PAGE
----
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Amazon Web Services has been taking some PR knocks in recent weeks. First, came the massive outage which sparked anger and frustration among many core customers. Now, word comes that Amazon Web Services was the platform that hackers used to disrupt Sony’s PlayStation Network and Qriocity service late last month.

Bloomberg News reports — citing an anonymous source — that the hackers rented server space from Amazon’s EC2. The story notes:

The hackers didn’t break into the Amazon servers, the person said. Rather, they signed up for the service just as a legitimate company would, using fake information. Even so, the breach at Amazon is likely to call attention to concerns some businesses have voiced over the security of computing services delivered via others’ remote servers, referred to as cloud computing.

According to Bloomberg, Amazon.com likely will receive a subpoena in a case now being investigated by the FBI.

Late last month, Sony issued this statement on the security breach.

Although we are still investigating the details of this incident, we believe that an unauthorized person has obtained the following information that you provided: name, address (city, state, zip), country, email address, birthdate, PlayStation Network/Qriocity password and login, and handle/PSN online ID. It is also possible that your profile data, including purchase history and billing address (city, state, zip), and your PlayStation Network/Qriocity password security answers may have been obtained. If you have authorized a sub-account for your dependent, the same data with respect to your dependent may have been obtained. While there is no evidence at this time that credit card data was taken, we cannot rule out the possibility.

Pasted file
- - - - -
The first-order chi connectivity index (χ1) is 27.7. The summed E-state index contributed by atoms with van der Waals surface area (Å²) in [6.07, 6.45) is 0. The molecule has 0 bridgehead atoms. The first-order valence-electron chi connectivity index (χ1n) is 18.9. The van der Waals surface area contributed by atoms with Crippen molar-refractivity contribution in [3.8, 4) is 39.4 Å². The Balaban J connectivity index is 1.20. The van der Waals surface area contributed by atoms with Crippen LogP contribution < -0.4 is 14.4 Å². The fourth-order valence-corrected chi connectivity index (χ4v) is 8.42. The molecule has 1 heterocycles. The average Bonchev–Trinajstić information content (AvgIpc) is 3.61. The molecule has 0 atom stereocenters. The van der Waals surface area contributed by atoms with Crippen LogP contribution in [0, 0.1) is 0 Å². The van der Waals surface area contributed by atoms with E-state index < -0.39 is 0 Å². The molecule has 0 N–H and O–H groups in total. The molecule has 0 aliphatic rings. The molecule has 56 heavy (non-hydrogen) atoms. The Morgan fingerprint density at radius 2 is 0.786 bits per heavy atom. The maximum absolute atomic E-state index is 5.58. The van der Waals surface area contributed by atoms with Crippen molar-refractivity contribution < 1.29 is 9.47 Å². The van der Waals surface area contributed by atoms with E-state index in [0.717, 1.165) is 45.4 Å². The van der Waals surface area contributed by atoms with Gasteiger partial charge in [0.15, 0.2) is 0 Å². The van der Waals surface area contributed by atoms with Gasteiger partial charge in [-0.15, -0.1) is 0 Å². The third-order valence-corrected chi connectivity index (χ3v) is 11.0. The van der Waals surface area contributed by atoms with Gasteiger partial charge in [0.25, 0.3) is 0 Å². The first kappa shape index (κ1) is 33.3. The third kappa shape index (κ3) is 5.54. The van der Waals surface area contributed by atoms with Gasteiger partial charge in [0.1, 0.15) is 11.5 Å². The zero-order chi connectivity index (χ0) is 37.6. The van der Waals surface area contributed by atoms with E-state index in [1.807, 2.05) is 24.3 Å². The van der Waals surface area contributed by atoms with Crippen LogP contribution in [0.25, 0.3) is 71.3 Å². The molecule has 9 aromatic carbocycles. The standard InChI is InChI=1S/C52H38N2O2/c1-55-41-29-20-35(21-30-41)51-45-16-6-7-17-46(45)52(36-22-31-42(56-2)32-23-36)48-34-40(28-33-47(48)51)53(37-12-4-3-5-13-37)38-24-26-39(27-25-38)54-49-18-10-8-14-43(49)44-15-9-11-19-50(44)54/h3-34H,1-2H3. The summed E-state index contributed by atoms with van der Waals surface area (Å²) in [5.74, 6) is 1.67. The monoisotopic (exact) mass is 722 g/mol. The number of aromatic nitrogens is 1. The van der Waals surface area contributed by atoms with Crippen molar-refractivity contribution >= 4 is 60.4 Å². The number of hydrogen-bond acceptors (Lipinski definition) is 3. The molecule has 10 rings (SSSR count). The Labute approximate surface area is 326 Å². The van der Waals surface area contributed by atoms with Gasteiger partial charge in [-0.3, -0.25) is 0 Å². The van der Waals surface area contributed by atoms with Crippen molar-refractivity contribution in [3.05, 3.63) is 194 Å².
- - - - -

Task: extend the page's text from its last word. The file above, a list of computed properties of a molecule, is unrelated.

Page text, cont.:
The news that the hackers used Amazon Web Services to launch their attack will likely draw more scrutiny of cloud computing at a time when Amazon is still trying to repair its image after last month’s outage. Furthermore, AWS certainly doesn’t want to obtain the reputation as the launching point for crippling cyberattacks, something that The Register pointed out has occurred in the past.

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